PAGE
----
What are Ultradian Cycles?

A large number of biological clocks fall into the category of ultradian rhythms, cycles that occur across a broad time frame spanning seconds, minutes, and hours [17]. Ultradian and circadian clocks might share common elements at the molecular level.   

One of the first ultradian rhythms to be studied in humans was the REM-NREM sleep cycle which has a period of about 90 min and occurs 3 – 5 times within the average sleep episode [17].  

Other ultradian rhythms include the circulation of the blood supply/blood pressure [18], secretion of growth hormone [19], and liver function [20]. The liver in particular has been shown to have a 12-hour rhythm, with the expression of over 200 genes cycling at sunrise and sunset – two ‘rush hour’ periods [21].    

The existence of shorter ultradian cycles for protein and amino acid recycling might serve as an adaptation to acute environmental changes at low energy cost, while also resisting the accumulation of misfolded and therefore dysfunctional proteins [20].   

Interactions and Overlap Between the Timing Systems

Some physiological systems, such as cortisol release and the menstrual cycle, are controlled by more than one biological timing system. Cortisol release, for example, has both circadian and ultradian aspects, whereas the menstrual cycle has circadian and infradian components [15]. 

The menstrual cycle overlaps both timing systems in several ways. Women with ovulatory menstrual cycles have a circadian rhythm that is ‘superimposed’ on the menstrual-associated rhythm, and menstrual events in turn affect the circadian rhythm [22]. Research on women in the mid-follicular and mid-luteal phases of the menstrual cycle has demonstrated an interaction between circadian and menstrual processes in the regulation of rapid eye movement or REM sleep [23]. In addition, reproductive hormones not only regulate reproductive function during the menstrual cycle, they also influence sleep and circadian rhythm [24,25].  

The menstrual cycle also has infradian aspects too, given that it is a biological cycle with effects on physical and mental health that span a period longer than 24 hours.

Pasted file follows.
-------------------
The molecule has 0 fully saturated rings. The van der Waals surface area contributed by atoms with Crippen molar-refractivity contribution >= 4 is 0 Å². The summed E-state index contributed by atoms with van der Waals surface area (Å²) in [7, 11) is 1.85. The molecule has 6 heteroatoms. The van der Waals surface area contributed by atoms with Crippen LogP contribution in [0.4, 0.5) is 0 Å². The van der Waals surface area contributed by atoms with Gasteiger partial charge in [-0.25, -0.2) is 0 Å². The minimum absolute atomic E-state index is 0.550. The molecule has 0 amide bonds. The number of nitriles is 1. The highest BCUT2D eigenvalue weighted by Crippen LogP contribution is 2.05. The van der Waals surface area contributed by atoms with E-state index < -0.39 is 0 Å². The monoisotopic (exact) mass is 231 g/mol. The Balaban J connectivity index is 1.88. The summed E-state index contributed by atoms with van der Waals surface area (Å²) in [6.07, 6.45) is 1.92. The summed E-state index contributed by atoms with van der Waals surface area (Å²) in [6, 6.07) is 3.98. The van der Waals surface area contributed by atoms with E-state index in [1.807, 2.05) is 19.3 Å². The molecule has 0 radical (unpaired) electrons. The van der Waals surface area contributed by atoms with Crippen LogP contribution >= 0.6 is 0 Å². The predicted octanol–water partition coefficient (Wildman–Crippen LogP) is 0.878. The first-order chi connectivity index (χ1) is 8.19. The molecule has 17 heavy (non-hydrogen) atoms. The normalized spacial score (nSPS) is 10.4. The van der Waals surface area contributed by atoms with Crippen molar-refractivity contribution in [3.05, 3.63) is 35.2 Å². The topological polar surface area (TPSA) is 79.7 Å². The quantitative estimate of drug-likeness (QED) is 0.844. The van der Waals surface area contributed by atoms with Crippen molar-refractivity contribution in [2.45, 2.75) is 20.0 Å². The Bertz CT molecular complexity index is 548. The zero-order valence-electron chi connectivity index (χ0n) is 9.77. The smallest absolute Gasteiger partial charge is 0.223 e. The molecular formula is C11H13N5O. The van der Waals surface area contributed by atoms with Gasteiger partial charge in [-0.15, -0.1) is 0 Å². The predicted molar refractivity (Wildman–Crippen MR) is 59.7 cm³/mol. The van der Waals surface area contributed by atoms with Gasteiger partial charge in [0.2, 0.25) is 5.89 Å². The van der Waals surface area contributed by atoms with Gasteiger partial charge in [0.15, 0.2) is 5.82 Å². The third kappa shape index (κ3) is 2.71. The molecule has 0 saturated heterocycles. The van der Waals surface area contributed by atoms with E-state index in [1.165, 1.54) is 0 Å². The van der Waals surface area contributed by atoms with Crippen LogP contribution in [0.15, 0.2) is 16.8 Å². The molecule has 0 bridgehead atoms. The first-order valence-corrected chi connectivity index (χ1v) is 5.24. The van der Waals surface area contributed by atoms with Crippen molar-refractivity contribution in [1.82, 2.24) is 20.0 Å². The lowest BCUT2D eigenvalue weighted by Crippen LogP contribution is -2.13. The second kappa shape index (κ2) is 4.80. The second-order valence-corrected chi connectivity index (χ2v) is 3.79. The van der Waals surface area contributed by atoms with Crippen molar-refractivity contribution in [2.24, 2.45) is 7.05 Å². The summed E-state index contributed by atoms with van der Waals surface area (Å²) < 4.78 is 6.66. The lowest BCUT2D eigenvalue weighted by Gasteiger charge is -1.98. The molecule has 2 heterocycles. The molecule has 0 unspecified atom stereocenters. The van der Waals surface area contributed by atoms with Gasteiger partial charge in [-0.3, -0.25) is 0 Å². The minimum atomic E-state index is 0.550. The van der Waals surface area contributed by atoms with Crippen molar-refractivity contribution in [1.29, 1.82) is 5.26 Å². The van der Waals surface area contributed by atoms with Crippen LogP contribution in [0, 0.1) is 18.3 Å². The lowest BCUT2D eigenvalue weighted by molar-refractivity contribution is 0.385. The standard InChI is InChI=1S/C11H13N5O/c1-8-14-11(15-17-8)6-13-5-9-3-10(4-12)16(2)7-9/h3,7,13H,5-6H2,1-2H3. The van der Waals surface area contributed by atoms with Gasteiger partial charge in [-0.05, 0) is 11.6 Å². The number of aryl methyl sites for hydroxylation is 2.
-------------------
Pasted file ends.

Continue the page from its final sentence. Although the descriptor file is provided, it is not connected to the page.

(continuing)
Elsewhere, sperm cells have shown an ultradian rhythm in variation, with a cycle every 2 hours, but have also shown two infradian rhythms of 12 months selected for physiological traits [26].  

Influence on Pathophysiological Conditions

Vasovagal syncope is a condition where a person faints following exposure to certain triggers, such as the sight of blood or during extreme emotional distress. This is caused by a sudden drop in heart rate and blood pressure, brought about by a failure of the body to adequately regulate blood pressure leading to insufficient delivery of blood to the brain [27,28]. 

Interestingly, vasovagal syncope has shown evidence of a circadian and infradian rhythm in young and middle-aged adults [29]. Frequency of episodes was higher in the morning and during the middle of the week, and a significant difference was found between weekdays and weekend days (around 76% compared with 25%).    

Conclusion

The body's clocks are myriad and complex, regulating practically every cellular process and making us extremely adaptable to our environment. 

The key, as always, is to understand how to make these clocks work for you and with you, rather than against you.  Get good rest at night. Understand your menstrual cycle and the changes that are ongoing both daily and minute-to- minute.  And if you have high blood pressure, there may be better times to take your medications due to natural spikes as well. This is why ambulatory blood pressure monitoring can be so helpful by the way! 

In short: Know your clocks and cycles, then leverage them, Tro Nation! 

References 

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[21]      M.E. Hughes, L. DiTacchio, K.R. Hayes, C. Vollmers, S. Pulivarthy, J.E. Baggs, S. Panda, J.B. Hogenesch, Harmonics of circadian gene transcription in mammals, PLoS Genet. 5 (2009) e1000442.https://doi.org/10.1371/journal.pgen.1000442

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[23]      A. Shechter, F. Varin, D.B. Boivin, Circadian Variation of Sleep During the Follicular and Luteal Phases of the Menstrual Cycle, Sleep. 33 (2010) 647–656.https://doi.org/10.1093/sleep/33.5.647

[24]      Y. Komada, Relationship of women’s reproductive health and menstrual problems with sleep and circadian rhythm, Sleep Biol. Rhythms. 18 (2020) 1–1.https://doi.org/10.1007/s41105-019-00247-8

[25]      S. Nowakowski, J. Meers, E. Heimbach, Sleep and Women’s Health, Sleep Med Res. 4 (2013) 1–22.https://doi.org/10.17241/smr.2013.4.1.1